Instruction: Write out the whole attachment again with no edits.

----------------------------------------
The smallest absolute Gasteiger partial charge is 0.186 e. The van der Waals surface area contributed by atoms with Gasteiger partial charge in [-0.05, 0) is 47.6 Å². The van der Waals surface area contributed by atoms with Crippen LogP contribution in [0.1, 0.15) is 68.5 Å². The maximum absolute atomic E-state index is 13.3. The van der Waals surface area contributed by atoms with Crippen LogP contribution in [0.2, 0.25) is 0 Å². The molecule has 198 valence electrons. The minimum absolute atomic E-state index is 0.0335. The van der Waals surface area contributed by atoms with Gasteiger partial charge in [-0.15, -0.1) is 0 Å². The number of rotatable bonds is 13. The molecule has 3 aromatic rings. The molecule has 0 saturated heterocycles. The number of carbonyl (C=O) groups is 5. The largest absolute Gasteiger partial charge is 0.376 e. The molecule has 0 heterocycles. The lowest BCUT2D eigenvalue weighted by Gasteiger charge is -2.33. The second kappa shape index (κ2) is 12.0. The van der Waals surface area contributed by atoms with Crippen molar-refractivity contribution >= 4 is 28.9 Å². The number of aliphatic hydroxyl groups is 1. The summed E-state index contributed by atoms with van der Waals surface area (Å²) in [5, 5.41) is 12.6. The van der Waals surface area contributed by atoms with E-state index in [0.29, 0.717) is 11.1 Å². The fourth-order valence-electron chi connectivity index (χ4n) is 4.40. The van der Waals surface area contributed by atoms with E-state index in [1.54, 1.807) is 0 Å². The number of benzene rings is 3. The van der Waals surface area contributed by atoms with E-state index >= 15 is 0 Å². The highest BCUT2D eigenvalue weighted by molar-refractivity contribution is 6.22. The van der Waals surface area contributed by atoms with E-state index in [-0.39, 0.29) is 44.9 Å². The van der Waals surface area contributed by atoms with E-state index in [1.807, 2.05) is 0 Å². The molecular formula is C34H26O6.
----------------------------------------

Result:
The smallest absolute Gasteiger partial charge is 0.186 e. The van der Waals surface area contributed by atoms with Gasteiger partial charge in [-0.05, 0) is 47.6 Å². The van der Waals surface area contributed by atoms with Crippen LogP contribution in [0.1, 0.15) is 68.5 Å². The maximum absolute atomic E-state index is 13.3. The van der Waals surface area contributed by atoms with Crippen LogP contribution in [0.2, 0.25) is 0 Å². The molecule has 198 valence electrons. The minimum absolute atomic E-state index is 0.0335. The van der Waals surface area contributed by atoms with Gasteiger partial charge in [-0.15, -0.1) is 0 Å². The number of rotatable bonds is 13. The molecule has 3 aromatic rings. The molecule has 0 saturated heterocycles. The number of carbonyl (C=O) groups is 5. The largest absolute Gasteiger partial charge is 0.376 e. The molecule has 0 heterocycles. The lowest BCUT2D eigenvalue weighted by Gasteiger charge is -2.33. The second kappa shape index (κ2) is 12.0. The van der Waals surface area contributed by atoms with Crippen molar-refractivity contribution >= 4 is 28.9 Å². The number of aliphatic hydroxyl groups is 1. The summed E-state index contributed by atoms with van der Waals surface area (Å²) in [5, 5.41) is 12.6. The van der Waals surface area contributed by atoms with E-state index in [0.29, 0.717) is 11.1 Å². The fourth-order valence-electron chi connectivity index (χ4n) is 4.40. The van der Waals surface area contributed by atoms with E-state index in [1.54, 1.807) is 0 Å². The number of benzene rings is 3. The van der Waals surface area contributed by atoms with E-state index >= 15 is 0 Å². The highest BCUT2D eigenvalue weighted by molar-refractivity contribution is 6.22. The van der Waals surface area contributed by atoms with E-state index in [-0.39, 0.29) is 44.9 Å². The van der Waals surface area contributed by atoms with E-state index in [1.807, 2.05) is 0 Å². The molecular formula is C34H26O6.